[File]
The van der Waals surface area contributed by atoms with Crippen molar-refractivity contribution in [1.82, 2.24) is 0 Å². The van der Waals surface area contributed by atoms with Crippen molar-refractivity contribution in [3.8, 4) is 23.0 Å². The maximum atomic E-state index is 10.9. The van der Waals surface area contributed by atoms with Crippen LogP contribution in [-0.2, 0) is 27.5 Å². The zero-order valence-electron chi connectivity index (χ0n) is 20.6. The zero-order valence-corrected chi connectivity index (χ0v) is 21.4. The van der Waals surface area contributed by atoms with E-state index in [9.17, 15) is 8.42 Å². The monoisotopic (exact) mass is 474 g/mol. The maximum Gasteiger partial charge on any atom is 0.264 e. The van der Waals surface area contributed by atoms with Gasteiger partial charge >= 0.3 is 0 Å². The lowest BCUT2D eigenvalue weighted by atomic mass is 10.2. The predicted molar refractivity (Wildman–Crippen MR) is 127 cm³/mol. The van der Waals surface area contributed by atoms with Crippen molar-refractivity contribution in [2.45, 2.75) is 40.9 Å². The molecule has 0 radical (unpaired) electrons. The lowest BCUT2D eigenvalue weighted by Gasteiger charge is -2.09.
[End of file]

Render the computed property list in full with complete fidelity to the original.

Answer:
The van der Waals surface area contributed by atoms with Crippen molar-refractivity contribution in [1.82, 2.24) is 0 Å². The van der Waals surface area contributed by atoms with Crippen molar-refractivity contribution in [3.8, 4) is 23.0 Å². The maximum atomic E-state index is 10.9. The van der Waals surface area contributed by atoms with Crippen LogP contribution in [-0.2, 0) is 27.5 Å². The zero-order valence-electron chi connectivity index (χ0n) is 20.6. The zero-order valence-corrected chi connectivity index (χ0v) is 21.4. The van der Waals surface area contributed by atoms with E-state index in [9.17, 15) is 8.42 Å². The monoisotopic (exact) mass is 474 g/mol. The maximum Gasteiger partial charge on any atom is 0.264 e. The van der Waals surface area contributed by atoms with Gasteiger partial charge >= 0.3 is 0 Å². The lowest BCUT2D eigenvalue weighted by atomic mass is 10.2. The predicted molar refractivity (Wildman–Crippen MR) is 127 cm³/mol. The van der Waals surface area contributed by atoms with Crippen molar-refractivity contribution in [2.45, 2.75) is 40.9 Å². The molecule has 0 radical (unpaired) electrons. The lowest BCUT2D eigenvalue weighted by Gasteiger charge is -2.09.